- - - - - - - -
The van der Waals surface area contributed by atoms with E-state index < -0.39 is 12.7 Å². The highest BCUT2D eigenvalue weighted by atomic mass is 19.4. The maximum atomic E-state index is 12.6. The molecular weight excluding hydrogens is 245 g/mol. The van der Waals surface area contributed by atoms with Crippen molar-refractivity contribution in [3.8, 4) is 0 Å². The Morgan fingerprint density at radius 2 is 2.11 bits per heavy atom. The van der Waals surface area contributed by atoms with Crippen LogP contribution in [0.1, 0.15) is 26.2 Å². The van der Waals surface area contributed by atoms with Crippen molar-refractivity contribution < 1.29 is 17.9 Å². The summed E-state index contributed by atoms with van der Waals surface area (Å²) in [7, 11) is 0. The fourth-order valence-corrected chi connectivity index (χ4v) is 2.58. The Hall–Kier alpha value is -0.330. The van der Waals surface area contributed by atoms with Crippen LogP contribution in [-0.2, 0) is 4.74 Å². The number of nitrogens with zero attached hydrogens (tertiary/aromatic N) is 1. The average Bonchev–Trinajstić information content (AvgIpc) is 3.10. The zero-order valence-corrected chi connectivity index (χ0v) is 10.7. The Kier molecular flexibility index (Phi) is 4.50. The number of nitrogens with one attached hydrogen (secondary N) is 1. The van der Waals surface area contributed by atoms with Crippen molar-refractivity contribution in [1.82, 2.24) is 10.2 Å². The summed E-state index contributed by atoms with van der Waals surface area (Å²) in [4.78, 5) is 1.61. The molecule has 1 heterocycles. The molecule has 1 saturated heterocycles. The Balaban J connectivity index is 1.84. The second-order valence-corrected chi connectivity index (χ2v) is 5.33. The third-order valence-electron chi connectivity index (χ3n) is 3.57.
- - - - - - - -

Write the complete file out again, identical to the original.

The van der Waals surface area contributed by atoms with E-state index < -0.39 is 12.7 Å². The highest BCUT2D eigenvalue weighted by atomic mass is 19.4. The maximum atomic E-state index is 12.6. The molecular weight excluding hydrogens is 245 g/mol. The van der Waals surface area contributed by atoms with Crippen molar-refractivity contribution in [3.8, 4) is 0 Å². The Morgan fingerprint density at radius 2 is 2.11 bits per heavy atom. The van der Waals surface area contributed by atoms with Crippen LogP contribution in [0.1, 0.15) is 26.2 Å². The van der Waals surface area contributed by atoms with Crippen molar-refractivity contribution < 1.29 is 17.9 Å². The summed E-state index contributed by atoms with van der Waals surface area (Å²) in [7, 11) is 0. The fourth-order valence-corrected chi connectivity index (χ4v) is 2.58. The Hall–Kier alpha value is -0.330. The van der Waals surface area contributed by atoms with Crippen LogP contribution in [-0.2, 0) is 4.74 Å². The number of nitrogens with zero attached hydrogens (tertiary/aromatic N) is 1. The average Bonchev–Trinajstić information content (AvgIpc) is 3.10. The zero-order valence-corrected chi connectivity index (χ0v) is 10.7. The Kier molecular flexibility index (Phi) is 4.50. The number of nitrogens with one attached hydrogen (secondary N) is 1. The van der Waals surface area contributed by atoms with Crippen molar-refractivity contribution in [1.82, 2.24) is 10.2 Å². The summed E-state index contributed by atoms with van der Waals surface area (Å²) in [4.78, 5) is 1.61. The molecule has 1 heterocycles. The molecule has 1 saturated heterocycles. The Balaban J connectivity index is 1.84. The second-order valence-corrected chi connectivity index (χ2v) is 5.33. The third-order valence-electron chi connectivity index (χ3n) is 3.57.